It’s such an amazing thing when suddenly a whole realm of thought goes off in your head and you find a new thread to follow. And this line is about selecting and appreciating the best influences for that inner growth. Finding those people who can appreciate and help cultivate that spark within you.
You either foster viewpoints that bring maturity or endorse ones without lasting significance. It’s two sides of the same thing: you either follow the ones that actually hold your attention, or you just get involved in the usual, well-worn lines of thought.
Fourth Line: Being Unselfish
The fourth line is called “Being unselfish: open to finding the best measures to further everyone.” The fourth line is a bit of an echo of the first line. The first line is about being really clear and open-minded. And the fourth line is taking it further by wanting to influence others. You want everybody to join in together, but you have to be really careful about the opinions they’re putting forward. Are they fixed? Are they rigid? Or are they actually considering the potential benefit for all involved?
Opinions can conceal ulterior motives, giving you the opportunity to test your inner principles. Are you in accord with your principles, or are you seeking to find some kind of an advantage by expressing particular thoughts and ideas? It’s a balance, and something to get really clear about.
You have a life-changing effect on others when your motives and principles are aligned. When your motives and principles are aligned and you’re presenting things for the benefit of everybody, and everybody is on board, then you can move forward accordingly.
Fifth Line: Interconnecting
The fifth line is called “Interconnecting: the recognition that we are one.” In this universe where we’re living in this duality, the bottom line is there’s only one thing going on here. It’s called Love. So how do we all learn to get along? How do we relay thoughts, opinions that follow into a progressive future?
You attain your higher aims by your virtue or by attempting to disregard cosmic coincidence. All of us have had a leg up at one point in our lives. We’ve had somebody that recognized us, somebody that gave us a push forward, complimented us, encouraged us, shared something vital with us. So here is a call to recognize the interconnectedness of how people come into your life to bring you that assistance, that spark, that little nudge in the right direction.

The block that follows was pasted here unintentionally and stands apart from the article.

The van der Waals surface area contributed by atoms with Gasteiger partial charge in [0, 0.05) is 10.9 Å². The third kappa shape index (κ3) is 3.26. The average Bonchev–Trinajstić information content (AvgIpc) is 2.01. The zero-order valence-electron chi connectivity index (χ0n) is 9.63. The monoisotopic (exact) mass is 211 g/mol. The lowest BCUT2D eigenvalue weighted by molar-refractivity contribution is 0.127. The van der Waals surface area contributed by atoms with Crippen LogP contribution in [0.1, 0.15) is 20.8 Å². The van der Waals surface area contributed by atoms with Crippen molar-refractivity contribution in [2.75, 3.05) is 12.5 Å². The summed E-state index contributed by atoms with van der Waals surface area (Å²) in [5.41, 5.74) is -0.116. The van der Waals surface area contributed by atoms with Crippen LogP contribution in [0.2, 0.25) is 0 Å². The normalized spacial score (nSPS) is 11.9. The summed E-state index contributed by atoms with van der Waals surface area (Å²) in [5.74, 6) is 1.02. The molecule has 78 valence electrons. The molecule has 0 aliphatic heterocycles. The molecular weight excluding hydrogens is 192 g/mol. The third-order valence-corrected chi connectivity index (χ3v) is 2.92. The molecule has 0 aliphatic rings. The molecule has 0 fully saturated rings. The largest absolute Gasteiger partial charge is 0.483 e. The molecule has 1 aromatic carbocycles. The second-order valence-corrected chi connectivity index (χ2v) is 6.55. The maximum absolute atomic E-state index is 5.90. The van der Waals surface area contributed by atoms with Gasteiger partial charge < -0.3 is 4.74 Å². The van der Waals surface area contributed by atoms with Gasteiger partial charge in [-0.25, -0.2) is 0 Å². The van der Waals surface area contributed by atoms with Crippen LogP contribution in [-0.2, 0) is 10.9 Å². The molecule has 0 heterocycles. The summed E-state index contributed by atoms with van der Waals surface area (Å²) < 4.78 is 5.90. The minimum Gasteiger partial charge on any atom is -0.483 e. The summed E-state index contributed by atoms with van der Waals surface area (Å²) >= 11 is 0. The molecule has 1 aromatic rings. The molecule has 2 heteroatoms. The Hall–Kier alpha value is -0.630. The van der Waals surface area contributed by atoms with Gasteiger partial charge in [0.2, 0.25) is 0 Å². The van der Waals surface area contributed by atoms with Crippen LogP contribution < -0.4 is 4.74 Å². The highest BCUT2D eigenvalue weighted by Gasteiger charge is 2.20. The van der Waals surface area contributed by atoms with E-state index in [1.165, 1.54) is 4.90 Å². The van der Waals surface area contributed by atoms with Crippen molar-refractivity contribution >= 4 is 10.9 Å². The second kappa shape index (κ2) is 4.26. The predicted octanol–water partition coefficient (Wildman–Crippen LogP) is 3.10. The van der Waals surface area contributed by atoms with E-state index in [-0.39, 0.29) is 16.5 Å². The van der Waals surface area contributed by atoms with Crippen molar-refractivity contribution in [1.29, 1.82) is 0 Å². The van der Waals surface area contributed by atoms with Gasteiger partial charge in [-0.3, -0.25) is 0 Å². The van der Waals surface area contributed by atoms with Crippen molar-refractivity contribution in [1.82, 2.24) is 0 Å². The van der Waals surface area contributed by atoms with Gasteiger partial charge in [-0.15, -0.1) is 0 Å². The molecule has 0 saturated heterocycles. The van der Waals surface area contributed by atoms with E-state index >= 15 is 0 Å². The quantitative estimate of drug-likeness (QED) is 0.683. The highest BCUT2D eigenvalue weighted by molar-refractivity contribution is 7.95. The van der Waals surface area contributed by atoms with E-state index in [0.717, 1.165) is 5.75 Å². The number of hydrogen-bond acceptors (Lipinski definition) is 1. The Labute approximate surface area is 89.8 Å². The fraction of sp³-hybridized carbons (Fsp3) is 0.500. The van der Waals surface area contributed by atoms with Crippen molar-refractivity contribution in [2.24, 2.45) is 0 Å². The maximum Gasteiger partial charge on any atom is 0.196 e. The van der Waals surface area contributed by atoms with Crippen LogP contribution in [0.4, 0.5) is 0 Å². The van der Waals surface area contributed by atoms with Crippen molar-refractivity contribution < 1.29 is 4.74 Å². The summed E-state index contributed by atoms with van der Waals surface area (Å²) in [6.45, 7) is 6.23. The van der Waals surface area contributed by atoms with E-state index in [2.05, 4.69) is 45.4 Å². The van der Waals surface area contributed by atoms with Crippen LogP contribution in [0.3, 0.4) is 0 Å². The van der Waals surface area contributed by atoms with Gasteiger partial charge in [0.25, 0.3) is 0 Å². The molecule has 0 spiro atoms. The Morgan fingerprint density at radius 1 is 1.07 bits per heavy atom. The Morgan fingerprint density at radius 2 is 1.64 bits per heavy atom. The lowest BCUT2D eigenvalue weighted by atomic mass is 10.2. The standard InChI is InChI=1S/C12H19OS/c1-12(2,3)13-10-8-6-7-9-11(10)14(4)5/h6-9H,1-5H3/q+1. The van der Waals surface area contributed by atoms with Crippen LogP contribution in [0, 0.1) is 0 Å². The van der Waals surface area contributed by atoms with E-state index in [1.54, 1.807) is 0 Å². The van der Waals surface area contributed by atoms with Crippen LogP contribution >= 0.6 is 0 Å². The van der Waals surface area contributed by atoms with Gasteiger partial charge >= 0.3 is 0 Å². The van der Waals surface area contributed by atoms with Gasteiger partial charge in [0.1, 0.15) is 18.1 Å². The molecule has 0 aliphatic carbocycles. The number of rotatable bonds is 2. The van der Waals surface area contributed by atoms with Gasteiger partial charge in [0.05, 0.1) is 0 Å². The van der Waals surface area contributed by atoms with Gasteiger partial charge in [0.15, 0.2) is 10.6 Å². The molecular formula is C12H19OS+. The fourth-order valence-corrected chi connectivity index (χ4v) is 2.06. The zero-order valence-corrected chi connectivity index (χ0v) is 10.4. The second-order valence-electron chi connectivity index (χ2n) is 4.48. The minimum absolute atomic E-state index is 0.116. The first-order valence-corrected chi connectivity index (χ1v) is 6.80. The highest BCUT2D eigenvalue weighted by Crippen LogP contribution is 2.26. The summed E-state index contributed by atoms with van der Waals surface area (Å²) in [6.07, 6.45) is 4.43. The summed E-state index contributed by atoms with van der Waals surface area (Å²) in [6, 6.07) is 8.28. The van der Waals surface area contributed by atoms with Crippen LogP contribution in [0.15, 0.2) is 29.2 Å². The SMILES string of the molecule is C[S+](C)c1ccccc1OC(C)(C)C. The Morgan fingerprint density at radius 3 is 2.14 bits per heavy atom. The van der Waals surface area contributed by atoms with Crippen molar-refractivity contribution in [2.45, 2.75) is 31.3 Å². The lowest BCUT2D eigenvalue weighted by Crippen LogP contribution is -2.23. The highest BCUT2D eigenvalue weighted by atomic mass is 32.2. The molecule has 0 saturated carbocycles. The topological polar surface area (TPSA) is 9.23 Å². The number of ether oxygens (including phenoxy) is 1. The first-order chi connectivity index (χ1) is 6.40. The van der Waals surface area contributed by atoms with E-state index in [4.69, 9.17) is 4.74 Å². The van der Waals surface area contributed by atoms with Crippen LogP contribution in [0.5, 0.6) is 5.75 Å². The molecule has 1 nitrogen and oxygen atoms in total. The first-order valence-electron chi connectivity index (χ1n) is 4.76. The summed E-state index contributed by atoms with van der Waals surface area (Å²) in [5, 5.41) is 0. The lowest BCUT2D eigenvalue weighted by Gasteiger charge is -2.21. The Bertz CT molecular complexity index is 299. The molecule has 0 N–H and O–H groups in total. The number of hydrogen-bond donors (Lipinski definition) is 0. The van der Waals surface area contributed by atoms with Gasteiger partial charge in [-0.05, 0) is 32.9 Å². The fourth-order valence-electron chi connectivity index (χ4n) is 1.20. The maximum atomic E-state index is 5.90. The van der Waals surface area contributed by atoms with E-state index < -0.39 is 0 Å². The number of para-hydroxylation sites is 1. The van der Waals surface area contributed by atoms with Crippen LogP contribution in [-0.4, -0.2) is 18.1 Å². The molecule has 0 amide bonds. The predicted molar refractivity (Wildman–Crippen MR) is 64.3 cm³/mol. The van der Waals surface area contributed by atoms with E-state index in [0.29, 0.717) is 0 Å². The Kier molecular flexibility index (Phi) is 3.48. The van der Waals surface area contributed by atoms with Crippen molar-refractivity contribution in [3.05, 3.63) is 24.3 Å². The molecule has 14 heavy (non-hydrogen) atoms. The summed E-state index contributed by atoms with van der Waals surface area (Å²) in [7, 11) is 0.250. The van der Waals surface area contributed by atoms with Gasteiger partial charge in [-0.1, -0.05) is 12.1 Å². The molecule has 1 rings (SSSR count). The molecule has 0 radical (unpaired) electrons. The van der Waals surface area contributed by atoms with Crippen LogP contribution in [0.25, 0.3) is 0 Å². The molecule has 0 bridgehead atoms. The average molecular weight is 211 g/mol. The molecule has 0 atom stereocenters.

Your inventiveness is aligned with spiritual and worldly resolutions. It’s an amazing thing. Your opinions, your thought forms, your open-mindedness can get you to a place where you see everything. You can see where things are heading as they progress. It’s quite a gift.
Sixth Line: Being the Bodhisattva
The sixth line is called “Being the Bodhisattva.” Bodhisattva is the name given to somebody who has come right to the edge of realization, right to the edge of complete understanding, where they are aligned with life itself.
But having seen the edge, they take a step back, because once you become fully-realized and enlightened there’s no point in being here anymore. You cannot desire to come into another lifetime. In taking that step backwards, they can come back in another incarnation and further the lives of other people through all the teaching, spiritual disciplines, and worldly experiences they’ve been gathering along the way in this, and other lifetimes.
They are then able to offer this accrued wisdom into society, but in the end, they find there’s perhaps only a very limited number of people that can actually recognize what it is they’re doing. So, in being the Bodhisattva, there are some people who are going to pick up on what you’re doing instantly, but a lot of people just won’t. A lot of people are going to be rattled by you because you’re throwing the whole concept of life wide open in ways they simply cannot perceive.
You foster and express wisdom in ways to honor and align others in their own lives. You put forward your understanding, your teachings. And it goes beyond merely sharing opinions. You introduce whole thought forms that can constructively build a passage for people to find the way to their own realization.
If you attain a human comprehension of existence, you become a teacher of teachers. Most people, when they come to that place of enlightenment, they don’t say a word about it, because there’s nothing they can easily express in language. They might have other ways of presenting it, maybe through art or music. It’s a bit of an uphill task conveying what they have come to appreciate about themselves and life’s meaning. But it’s also a very compassionate stance in life if they can take it on.
So, there we are, that’s gateway 17 in the Human Design System. We’ll check in again soon. In the meantime, if you’d like to learn more about The Human Design System and discover how your own Design informs and shapes your life, get your Free Human Design Report today.